Saturday, June 22, 2013

The Alan Shepard Observatory

First Light

On the evening of 25 May Alan Shepard’s bridge team watched a lovely spectacle from the bridge; only a few minutes after sunset the members of the watch could see a brilliant point of light about ten degrees above the western horizon. It was quickly joined by a slightly dimmer spark above and to the left of the first, and finally a third gleamed in the hazy twilight, a dazzling triangle of "stars" shining between the clouds.

What we were seeing that evening was a conjunction of three planets; Venus, Jupiter and Mercury. The four of us on the bridge enjoyed the view for nearly a half hour before the three worlds vanished into the dust-laden air of the horizon. They were a brilliant sight through binoculars; I could just fit all three planets into the 5-degree field of view.

I’d been aboard since 14 May, but between the murky skies to be found in the Persian Gulf and the hectic pace of the turnover I was receiving prior to assuming my duties as Ops Chief I’d not had any real opportunity to star-gaze; in astronomical parlance this conjunction of three ‘wanderers’ is known as “first light” for me aboard this ship. I find it quite appropriate, in fact, to commence astronomical observations aboard a vessel named for a Mercury Program astronaut with a sighting of the elusive planet Mercury itself!

Under the Dome

Alan Shepard is not my first sea-going observatory; since 1981 I have (rather selfishly) used nearly thirty vessels as roving platforms for viewing the heavens, staying up long after my assigned duty hours to watch the skies. In fact, the vast majority of the entries in my Observing Journal over the past three-and-a-half decades recount the observation of meteor showers, solar and lunar eclipses, planets, stars and other “deep sky” objects from pitching, rolling decks. Such is the nature of my career @ sea; that I am rarely to be found at home and able to use my telescopes there for their intended purpose of exploring the visible universe.

I have to leave my heavier instruments behind when I come to the sea; my telescopes packed carefully away, eyepieces, tripods and the hundred peripheral parts and pieces boxed and placed into storage. I have learned that in the shipboard environment they would be useless; extra baggage to carry to faraway ports only to languish in a locker, delicate optics and mechanisms risked to no advantage. Long experience has taught me that the best astronomical instrument for this environment is a pair of trusty binoculars; when I travel to meet my newest vessel I carry mine with me; sturdy 10x50 instruments useful for spotting that dhow on the horizon as well as observing the motions of Jupiter’s satellites or studying our own moon’s features.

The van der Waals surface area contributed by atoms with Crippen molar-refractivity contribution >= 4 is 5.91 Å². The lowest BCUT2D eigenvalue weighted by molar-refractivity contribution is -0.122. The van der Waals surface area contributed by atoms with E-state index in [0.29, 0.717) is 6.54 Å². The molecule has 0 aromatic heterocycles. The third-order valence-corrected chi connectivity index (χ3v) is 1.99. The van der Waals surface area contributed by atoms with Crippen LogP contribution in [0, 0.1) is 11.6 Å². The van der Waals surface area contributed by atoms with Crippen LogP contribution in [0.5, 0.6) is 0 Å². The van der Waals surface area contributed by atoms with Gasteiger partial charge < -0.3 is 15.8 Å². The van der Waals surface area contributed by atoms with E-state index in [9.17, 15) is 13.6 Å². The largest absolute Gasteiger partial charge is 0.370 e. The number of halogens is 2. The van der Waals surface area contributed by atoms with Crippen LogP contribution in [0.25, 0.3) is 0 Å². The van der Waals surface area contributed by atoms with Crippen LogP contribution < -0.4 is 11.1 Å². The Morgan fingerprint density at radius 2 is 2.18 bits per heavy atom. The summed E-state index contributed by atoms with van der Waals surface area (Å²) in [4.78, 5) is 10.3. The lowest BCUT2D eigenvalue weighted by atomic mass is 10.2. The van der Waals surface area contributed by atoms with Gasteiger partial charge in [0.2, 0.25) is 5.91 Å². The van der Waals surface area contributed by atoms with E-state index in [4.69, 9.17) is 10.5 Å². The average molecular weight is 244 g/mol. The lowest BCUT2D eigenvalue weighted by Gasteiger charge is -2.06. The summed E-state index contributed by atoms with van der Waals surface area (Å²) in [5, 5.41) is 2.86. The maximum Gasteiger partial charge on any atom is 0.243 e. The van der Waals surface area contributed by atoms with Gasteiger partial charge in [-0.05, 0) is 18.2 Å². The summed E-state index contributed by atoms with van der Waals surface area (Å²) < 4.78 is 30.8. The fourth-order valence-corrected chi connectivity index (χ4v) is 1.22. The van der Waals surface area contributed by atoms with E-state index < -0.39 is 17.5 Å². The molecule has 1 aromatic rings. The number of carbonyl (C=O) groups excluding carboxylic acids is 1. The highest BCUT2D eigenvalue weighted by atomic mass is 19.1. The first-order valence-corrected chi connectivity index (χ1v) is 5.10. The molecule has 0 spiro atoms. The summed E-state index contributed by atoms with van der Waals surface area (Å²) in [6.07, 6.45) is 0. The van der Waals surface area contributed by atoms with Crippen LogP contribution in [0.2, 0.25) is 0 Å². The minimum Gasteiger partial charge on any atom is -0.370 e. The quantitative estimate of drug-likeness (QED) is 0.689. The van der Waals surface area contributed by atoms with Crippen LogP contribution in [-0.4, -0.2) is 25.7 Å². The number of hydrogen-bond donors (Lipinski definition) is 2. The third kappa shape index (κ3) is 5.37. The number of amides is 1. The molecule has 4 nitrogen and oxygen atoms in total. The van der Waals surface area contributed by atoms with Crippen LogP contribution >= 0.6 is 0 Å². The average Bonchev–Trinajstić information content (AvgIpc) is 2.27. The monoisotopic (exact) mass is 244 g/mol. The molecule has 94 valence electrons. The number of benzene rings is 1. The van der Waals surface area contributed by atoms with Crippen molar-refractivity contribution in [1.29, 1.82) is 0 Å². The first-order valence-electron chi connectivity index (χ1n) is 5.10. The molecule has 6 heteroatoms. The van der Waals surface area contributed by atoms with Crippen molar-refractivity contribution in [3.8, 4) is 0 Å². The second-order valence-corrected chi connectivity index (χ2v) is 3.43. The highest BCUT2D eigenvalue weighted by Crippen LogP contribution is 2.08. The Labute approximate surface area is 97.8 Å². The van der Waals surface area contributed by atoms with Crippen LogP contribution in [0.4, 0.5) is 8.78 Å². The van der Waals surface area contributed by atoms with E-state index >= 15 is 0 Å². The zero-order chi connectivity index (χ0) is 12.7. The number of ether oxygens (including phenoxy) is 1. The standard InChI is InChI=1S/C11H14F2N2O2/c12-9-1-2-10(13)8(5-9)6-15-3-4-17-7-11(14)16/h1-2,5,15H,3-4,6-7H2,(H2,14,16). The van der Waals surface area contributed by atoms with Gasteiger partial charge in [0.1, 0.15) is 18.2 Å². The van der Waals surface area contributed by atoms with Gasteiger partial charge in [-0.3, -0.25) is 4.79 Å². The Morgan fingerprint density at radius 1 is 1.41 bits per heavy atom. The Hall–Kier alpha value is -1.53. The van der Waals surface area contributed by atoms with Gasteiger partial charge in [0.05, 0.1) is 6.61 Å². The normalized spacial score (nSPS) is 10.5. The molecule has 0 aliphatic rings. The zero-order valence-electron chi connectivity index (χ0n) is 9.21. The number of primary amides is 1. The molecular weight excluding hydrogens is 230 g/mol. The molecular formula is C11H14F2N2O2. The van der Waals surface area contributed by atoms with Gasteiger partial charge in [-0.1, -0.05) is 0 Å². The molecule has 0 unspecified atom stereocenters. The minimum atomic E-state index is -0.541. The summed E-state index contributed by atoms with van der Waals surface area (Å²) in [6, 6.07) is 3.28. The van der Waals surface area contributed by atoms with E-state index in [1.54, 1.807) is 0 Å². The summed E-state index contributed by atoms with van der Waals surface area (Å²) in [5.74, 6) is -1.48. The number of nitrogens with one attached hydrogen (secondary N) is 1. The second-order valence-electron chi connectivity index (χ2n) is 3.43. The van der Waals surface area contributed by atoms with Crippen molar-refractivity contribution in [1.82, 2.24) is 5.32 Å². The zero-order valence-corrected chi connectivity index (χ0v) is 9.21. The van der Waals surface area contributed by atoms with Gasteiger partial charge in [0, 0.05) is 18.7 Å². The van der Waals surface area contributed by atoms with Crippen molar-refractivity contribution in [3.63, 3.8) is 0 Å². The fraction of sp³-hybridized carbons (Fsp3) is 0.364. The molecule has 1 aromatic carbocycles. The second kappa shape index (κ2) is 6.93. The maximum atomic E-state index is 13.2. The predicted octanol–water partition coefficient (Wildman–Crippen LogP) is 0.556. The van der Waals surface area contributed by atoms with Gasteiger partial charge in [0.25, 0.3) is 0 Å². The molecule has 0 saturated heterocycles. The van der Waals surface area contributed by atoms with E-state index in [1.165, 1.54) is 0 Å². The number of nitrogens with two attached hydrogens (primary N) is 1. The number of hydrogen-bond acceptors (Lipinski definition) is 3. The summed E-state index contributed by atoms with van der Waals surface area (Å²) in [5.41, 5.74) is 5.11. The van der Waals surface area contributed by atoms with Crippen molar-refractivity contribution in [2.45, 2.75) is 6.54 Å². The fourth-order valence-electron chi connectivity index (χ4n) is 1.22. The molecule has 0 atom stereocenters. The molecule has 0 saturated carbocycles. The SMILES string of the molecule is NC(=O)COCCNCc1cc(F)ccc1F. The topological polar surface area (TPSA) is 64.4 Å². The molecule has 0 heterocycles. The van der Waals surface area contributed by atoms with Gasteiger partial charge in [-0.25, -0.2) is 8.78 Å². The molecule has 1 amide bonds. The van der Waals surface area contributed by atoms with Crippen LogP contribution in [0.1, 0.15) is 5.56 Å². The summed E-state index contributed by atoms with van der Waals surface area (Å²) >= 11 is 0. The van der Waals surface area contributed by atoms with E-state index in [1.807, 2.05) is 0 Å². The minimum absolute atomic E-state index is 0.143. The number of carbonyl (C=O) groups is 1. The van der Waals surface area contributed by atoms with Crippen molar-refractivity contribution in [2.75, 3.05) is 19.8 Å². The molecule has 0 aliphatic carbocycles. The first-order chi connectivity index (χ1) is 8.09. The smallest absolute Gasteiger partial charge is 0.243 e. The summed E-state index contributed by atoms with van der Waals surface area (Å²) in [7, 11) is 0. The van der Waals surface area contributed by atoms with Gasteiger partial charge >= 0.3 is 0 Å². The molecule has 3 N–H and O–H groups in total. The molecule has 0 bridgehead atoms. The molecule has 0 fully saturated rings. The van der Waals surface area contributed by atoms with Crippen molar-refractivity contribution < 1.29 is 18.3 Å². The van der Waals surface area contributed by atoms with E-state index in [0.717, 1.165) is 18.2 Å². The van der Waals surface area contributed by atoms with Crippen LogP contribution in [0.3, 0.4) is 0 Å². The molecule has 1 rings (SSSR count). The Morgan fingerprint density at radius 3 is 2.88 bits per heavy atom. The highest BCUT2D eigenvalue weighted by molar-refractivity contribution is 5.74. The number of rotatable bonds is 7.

Starry Night

Yes, my observations are limited but, Ah, the trade-off! Far from land and the light-polluted coastal realm, I am routinely able to see the night sky as few land-dwellers can; with no intrusive city lights to mask the heavens they blaze forth in dizzying splendor, much as our distant ancestors must have seen them in the time before artificial lighting. From Shepard’s deck I can see the Milky Way arcing overhead as no-one in a town can see, the light of its multitudes making as if to drown-out the dimmer stars of the familiar constellations, blurring the lines of Swan, Eagle, Fox and Scorpion.

And between those stars, wonders! Nebulae bright or dark against the background glow of a hundred-billion stellar candles, open clusters with their often oddly regular patterns of stars like strings of pearls, globular clusters blurry and spherical, and the galaxies, distant and often hard to spot, each a stellar “city” in its own right, home to its own multitude. They tease the eye, one moment invisible, the next an obvious spot of cosmic “fuzz”, and then vanishing again.

And still more to see; through my binoculars the classical planets lie within reach. Mercury, Venus, Mars, Jupiter and his moons, Saturn and the far-away ice-worlds of Uranus and Neptune. The brighter asteroids I regularly watch as they silently play amongst their larger cousins, and the comets, slowly following gravity’s summons diving down into the Sun’s warmth before rushing to escape again, dashing back to the outer Solar System as if Sol’s heat had scorched their tail-feathers! They are the leftovers of creation; the flotsam and jetsam of the sky.

The Lights Go Down

This is my world of night, the time and place where I feel most entirely at peace. Deck rolling beneath my feet, wind whistling in the rigging, dolphins splashing and playing in the phosphorescence of the wake. And the sky above, slowly shifting from east to west as the night wears on, Gemini and Auriga setting on the port bow even as Hercules and Lyra rise from the haze on the starboard quarter. Arcturus overhead and Spica due south, paired with Saturn; all old friends to be greeted and admired. A flash of light to the north; a bright meteor has neatly bisected the “scoop” of the Little Dipper, leaving a fading trail of green mist.

Welcome to the Alan Shepard Observatory. I wonder what the night holds for us.

Tom Epps
Operations Chief
USNS Alan Shepard
The Persian Gulf

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